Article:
From Ohio History Central
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As World War II was ending, a fear-driven movement known as the Second Red Scare began to spread across the United States. Americans feared that the Soviet Union hoped to spread communism all over the world, overthrowing both democratic and capitalist institutions as it went. Communism was, in theory, an expansionist ideology, spread through revolution. It suggested that the working class would overthrow the middle and upper classes. With the Soviet Union occupying much of Eastern and Central Europe, many Americans believed that this nation would continue to militarily spread communism.
In 1953, the Ohio General Assembly, with Governor Frank Lausche's approval, extended the Ohio Un-American Activities Committee's existence. Lausche generally opposed the committee's actions, but he faced great pressure from Ohio voters, who feared communism, to continue seeking out communists. The governor contended that the committee's actions might put into "grave danger. . .the reputations of innocent people against whom accusations can be made on the basis of rumor and frequently rooted in malice," but he also stated that "Communism is a menace to our country." Lausche did veto a bill that would assess jail terms and hefty monetary fines for anyone found guilty of communist leanings, but the Ohio General Assembly, at Samuel Devine's urging, passed the bill over the governor's veto. The Ohio Un-American Activities Committee continued its investigations for the next several years. As Lausche feared, the fervor of state and federal officials in rooting out communists led to major violations of civil liberties. By the mid 1950s, these violations had begun to convince many Americans to not support the actions of the state and the federal governments, thus bringing the worst aspects of the Second Red Scare to an end, although many Americans continued to fear communists and their influence.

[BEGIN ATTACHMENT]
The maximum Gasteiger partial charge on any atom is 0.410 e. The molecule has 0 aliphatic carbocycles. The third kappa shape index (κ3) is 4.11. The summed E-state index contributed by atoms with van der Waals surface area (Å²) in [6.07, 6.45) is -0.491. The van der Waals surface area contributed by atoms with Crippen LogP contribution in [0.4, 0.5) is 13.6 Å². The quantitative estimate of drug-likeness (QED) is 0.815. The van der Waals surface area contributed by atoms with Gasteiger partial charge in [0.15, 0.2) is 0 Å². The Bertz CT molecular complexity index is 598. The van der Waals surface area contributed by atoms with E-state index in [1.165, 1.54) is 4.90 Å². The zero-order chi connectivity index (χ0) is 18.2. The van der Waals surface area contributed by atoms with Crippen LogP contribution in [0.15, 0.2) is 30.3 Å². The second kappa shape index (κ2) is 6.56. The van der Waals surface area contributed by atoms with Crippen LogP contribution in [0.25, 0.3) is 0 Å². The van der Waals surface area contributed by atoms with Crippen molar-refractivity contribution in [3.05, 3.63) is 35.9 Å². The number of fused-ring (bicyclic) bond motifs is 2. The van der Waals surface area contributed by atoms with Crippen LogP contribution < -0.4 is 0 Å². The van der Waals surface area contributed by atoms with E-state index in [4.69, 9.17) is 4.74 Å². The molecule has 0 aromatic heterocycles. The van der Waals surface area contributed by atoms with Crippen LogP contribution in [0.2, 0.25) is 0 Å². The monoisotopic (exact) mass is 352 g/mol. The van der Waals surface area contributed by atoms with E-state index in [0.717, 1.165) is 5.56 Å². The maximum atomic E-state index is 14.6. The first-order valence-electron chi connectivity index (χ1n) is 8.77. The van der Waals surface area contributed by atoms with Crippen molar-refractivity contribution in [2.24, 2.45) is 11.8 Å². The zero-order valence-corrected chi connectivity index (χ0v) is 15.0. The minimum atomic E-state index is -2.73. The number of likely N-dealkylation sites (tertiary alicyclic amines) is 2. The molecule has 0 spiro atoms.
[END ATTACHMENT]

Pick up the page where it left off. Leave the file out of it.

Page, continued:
[[Category:The Cold War and Civil Rights]]